We developed a practical spectroscopic system using the white X-rays that arise from a medical X-ray tube. As monochromatic X-rays are more desirable than white X-rays to examine the energy characteristic of the system's image detector, we generated monochromatic X-rays, using a Si crystal, it examine the characteristic. The FWHM (full width at half maximum) and the output X-ray intensity were measured. The following results were obtained. (1) The developed system can be used in the energy region of diagnostic radiography. (2) The FWHM is from 0.15 to 1.4 keV. (3) The intensity of monochromatized X-rays at 50 keV is about 1 % of the total intensity of white X-rays.
Absorbed dose conversion factors, (Cλ)acryl of 8 types of commercially available cylindrical ionization chambers were calculated for conditions using an acrylic plastic phantom and high energy X-rays of 4 MV,6 MV,10 MV and 15 MV and 60Co γ rays. The calculations were according to a Japan Association of Radiological Physicists (JARP) protocol (1986). In comparison with the (Cλ)acryl for the JARP ionization chamber (C-110) having a wall and build-up cap of acrylic plast ic, the difference for the other 7 ionization chambers is small, being from -1.1% to +0.4%. Among them, the (Cλ)acryl for the NE 2581 chamber with a wall of A-150 plastic and Lucentine build-up cap is the most different value of about -1.1% and that for the NE 2505/3B chamber with a wall of nylon and acrylic build-up cap is the second most different value of about -0.7%. With a wall and build-up cap of the same acrylic plastic, the difference between PTW 30001 and PTW 23333chambers is very small, being within ±0.1%. In order to compare the absorbed dose given according to the absorbed dose conversion factors calculated, twin ionization chambers were installed in the acrylic plastic intercomparison phantom for each exposure and 5 types, the PTW 30001, JARP C-110, PTW 23333, NE 2571 and NE 2581 chambers were used for 4 MV and 10MV X-rays. The measured absorbed doses for these ionization chambers show good agreement within ±0.35%, although the difference in the measured doses between PTW 30001 and 4 chambers increases from - 0.44% to +0.71%.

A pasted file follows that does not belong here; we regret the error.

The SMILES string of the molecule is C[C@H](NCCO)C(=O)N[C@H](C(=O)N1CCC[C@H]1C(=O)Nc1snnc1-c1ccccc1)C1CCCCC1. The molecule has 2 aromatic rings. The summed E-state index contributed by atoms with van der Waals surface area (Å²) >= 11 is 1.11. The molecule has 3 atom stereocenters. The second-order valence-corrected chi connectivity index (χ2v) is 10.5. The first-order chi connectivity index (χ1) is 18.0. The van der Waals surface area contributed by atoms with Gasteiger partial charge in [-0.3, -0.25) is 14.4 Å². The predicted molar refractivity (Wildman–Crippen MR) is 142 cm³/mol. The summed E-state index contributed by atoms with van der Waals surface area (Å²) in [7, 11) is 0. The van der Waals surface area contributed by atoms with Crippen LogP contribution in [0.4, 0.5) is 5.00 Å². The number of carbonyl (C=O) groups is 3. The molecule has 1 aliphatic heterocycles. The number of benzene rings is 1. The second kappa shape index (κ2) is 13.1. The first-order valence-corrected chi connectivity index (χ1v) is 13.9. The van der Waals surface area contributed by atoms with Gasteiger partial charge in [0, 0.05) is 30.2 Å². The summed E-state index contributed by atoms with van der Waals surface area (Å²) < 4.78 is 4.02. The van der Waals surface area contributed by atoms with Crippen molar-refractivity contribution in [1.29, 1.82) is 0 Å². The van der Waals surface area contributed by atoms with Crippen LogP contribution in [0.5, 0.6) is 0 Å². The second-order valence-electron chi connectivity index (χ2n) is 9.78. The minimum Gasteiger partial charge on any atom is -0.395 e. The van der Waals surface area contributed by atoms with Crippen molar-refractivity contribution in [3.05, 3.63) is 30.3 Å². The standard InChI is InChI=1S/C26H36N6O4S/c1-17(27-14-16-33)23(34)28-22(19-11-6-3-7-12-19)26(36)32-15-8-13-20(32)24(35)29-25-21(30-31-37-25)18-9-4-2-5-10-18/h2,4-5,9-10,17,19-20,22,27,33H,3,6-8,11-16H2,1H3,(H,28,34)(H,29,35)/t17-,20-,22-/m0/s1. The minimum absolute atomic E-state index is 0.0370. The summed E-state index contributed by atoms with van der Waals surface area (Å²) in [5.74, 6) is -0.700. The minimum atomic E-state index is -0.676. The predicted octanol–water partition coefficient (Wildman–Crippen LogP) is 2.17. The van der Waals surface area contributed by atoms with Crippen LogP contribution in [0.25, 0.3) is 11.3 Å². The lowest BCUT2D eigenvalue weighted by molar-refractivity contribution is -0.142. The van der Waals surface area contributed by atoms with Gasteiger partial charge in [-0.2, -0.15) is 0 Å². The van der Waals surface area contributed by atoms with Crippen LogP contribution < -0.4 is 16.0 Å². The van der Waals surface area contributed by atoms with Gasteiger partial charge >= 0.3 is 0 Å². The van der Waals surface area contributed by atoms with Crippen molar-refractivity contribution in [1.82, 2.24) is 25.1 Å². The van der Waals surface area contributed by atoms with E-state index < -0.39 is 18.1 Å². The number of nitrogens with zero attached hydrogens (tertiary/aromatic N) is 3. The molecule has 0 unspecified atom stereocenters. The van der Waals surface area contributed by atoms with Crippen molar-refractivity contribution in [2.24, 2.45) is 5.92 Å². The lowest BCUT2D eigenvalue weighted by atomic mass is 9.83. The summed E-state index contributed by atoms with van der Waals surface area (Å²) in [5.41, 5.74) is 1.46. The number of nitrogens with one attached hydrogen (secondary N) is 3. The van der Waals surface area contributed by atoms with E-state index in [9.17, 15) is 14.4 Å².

Computerized optimization in stereotactic treatment planning using a linear programming method is presented. A three-dimensional model of dose distribution is built first, and then the required irradiation is decided inversely. In conventional interactive trial and error methods, the treatment parameters are chosen by the operator's experience and improved successively. Compared with such time-consuming methods, the present method is desirable not only for its timesaving capability but also for its capability to obtain a mathematically optimal solution for a treatment plan. Moreover, by employing a linear programming algorithm, no empirical parameters are needed. The validity of the present methodology is demonstrated using Monte Carlo simulation.
The relationships of optical density of a heavy ion radiograph with residual range and with absorbed dose are discussed, and the experimentally obtained results of the residual range for the small animal tissue phantom are shown. It is found that the curve of optical density against PMMA equivalent thickness does not show a peak as seen in the depth dose distribution curve measured with an ionization chamber. This reflects the difference between the film and ionization chamber in their responses to high LET particles. The shapes of the curves of the optical density against the thickness of the range shifter are almost identical, but the amount of shift along the thickness differs depending on the density of the phantom tissues and corresponds to the difference of the residual range. Therefore the optical density curves against absorber thickness are suitable for estimating residual range of the heavy ions emitted from the downstream side of the phantom, pixel by pixel.